During Senator George McGovern’s 1972 presidential race, just out of college and back in my hometown of Los Angeles, I worked at the campaign’s Fairfax Avenue office, which was in the epicenter of L.A.’s Jewish community. Someone there (I don’t remember who) got the idea to print up a leaflet that proclaimed, in bold letters, “Nixon is Treyf”—treyf being the Yiddish word for not kosher, filthy, you shouldn’t eat it. The leaflet then went on to list reasons why President Nixon wasn’t good for the Jews. (We didn’t know at the time that Nixon had ordered a purge of Jewish economists from the Bureau of Labor Statistics, or that would have headed the list.)
Fast-forward 18 months to the Watergate hearings. As the hearings kept turning up crime after crime committed by Nixon’s re-election campaign, Republicans were desperate to uncover at least one dirty trick committed by the McGovern effort. The best they could do was introduce the “Nixon is Treyf” leaflet into evidence, and call the former director of the Fairfax office to face a barrage of GOP questioners who wanted to know how the campaign could have printed and distributed such a scurrilous attack. The ex-director apologized for his lack of judgment, and that ended it. Except that, by the time the full Watergate story came out, it was clear that Nixon was as treyf as treyf could be.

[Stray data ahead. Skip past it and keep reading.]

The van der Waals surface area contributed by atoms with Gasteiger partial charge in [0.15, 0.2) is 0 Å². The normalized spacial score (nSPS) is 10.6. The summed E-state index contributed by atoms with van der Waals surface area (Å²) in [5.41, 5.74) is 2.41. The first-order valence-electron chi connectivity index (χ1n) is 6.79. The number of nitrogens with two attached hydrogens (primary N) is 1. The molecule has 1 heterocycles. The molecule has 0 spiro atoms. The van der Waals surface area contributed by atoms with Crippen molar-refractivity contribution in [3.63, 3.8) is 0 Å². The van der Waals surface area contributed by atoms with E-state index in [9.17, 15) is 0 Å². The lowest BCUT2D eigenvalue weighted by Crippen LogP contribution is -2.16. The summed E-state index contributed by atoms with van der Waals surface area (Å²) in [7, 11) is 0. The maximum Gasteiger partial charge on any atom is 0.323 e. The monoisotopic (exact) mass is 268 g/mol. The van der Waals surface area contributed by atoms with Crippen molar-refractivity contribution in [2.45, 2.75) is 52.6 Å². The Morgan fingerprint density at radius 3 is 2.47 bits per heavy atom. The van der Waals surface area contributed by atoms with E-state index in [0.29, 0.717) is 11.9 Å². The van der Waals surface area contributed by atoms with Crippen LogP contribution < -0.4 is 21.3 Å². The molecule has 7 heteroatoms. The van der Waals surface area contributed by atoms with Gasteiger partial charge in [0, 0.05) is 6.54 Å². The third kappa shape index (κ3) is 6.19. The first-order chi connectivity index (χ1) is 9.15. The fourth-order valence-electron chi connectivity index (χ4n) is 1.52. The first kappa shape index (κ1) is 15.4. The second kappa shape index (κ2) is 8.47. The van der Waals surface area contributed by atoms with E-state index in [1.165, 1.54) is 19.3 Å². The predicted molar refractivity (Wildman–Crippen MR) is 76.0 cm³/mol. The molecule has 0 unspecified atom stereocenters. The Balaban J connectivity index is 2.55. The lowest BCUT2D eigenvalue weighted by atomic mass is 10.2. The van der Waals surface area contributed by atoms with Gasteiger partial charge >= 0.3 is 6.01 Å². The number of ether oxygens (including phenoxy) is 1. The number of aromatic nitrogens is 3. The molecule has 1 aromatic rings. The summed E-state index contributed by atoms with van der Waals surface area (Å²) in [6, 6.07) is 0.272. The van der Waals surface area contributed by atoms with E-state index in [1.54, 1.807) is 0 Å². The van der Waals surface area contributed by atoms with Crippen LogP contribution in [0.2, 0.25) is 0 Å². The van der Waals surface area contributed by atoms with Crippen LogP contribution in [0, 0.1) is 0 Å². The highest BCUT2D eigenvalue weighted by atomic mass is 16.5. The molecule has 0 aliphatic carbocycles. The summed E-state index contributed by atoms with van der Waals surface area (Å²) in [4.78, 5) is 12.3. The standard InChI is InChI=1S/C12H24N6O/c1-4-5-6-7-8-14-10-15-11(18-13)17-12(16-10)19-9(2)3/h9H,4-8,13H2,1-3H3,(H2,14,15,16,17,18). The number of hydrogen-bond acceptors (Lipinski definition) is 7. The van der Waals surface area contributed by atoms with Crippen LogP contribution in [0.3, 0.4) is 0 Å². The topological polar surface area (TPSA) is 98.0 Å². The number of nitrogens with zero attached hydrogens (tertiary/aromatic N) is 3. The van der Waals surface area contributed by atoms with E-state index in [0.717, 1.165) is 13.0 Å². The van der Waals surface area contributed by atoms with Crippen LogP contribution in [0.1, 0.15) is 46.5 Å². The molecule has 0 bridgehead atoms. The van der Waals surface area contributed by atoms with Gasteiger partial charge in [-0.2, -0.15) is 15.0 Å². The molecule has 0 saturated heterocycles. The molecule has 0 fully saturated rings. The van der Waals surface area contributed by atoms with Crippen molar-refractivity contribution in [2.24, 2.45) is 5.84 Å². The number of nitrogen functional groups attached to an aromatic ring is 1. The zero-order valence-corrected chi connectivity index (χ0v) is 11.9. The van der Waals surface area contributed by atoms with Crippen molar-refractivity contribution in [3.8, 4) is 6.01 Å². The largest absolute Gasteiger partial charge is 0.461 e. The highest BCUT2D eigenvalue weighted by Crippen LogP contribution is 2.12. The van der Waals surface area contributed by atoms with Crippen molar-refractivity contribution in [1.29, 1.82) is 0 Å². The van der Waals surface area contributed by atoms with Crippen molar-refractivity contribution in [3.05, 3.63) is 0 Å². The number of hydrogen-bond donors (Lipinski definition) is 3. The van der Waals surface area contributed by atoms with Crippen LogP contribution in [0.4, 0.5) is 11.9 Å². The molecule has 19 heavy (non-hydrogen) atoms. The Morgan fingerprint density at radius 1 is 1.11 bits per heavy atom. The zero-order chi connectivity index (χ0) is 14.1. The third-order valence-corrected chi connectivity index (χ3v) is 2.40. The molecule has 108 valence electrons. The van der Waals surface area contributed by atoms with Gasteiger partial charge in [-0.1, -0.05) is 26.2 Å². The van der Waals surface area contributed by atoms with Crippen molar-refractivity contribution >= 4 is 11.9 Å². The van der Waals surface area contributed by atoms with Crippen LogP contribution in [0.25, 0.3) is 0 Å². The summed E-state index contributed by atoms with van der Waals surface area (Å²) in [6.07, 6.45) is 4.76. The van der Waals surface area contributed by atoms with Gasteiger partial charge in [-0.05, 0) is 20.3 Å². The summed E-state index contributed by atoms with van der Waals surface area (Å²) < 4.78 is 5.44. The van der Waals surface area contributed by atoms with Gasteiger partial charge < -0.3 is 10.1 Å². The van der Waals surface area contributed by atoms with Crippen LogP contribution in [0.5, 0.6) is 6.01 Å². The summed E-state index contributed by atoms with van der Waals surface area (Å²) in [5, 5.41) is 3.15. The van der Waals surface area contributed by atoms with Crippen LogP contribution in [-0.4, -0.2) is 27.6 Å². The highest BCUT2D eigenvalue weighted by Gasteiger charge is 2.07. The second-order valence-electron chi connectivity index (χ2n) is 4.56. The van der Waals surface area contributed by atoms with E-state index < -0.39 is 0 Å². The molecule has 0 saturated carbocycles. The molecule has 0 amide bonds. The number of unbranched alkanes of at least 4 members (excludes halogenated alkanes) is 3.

Second note: In December of 1980, I was visiting Washington and driving my rental car up Connecticut Avenue. Stopped at a red light, I saw George McGovern, all by himself, coming down the sidewalk with a huge smile on his face; he was positively beaming. What the hell was he smiling about? I wondered. He had just lost his Senate seat one month before in the Reagan landslide. Then it hit me: Winter was upon us, and he didn’t have to shlep around South Dakota anymore, as he would if he’d been re-elected. Defeat had few consolations, but less time spent freezing in a sub-Arctic state was surely one of them.
Third note: Obituaries of McGovern have noted that he was the only Democratic presidential nominee of modern times not to get the AFL-CIO’s endorsement. More precisely, labor split on whether to endorse him. Uber-hawk George Meany, the AFL-CIO president who not only supported the Vietnam War but reviled the peaceniks and all the new-politics crowd (women, non-machine blacks, college students) who rallied to McGovern’s cause, never even considered the idea of endorsing McGovern. But nine major unions, including the UAW, the Communications Workers, and AFSCME, did support him, foreshadowing the growing foreign policy (and other) divisions in labor that eventually (23 years later) led to the ouster of Meany’s chosen successor, Lane Kirkland, as AFL-CIO president and his replacement by SEIU’s John Sweeney.
Fourth note: George McGovern was not just a staunch liberal, but also the most decent human being to be a presidential nominee in the past four decades. That obviously was no guarantor of victory or even judgment, but it certainly guarantees that those of us who remember him do so with great fondness.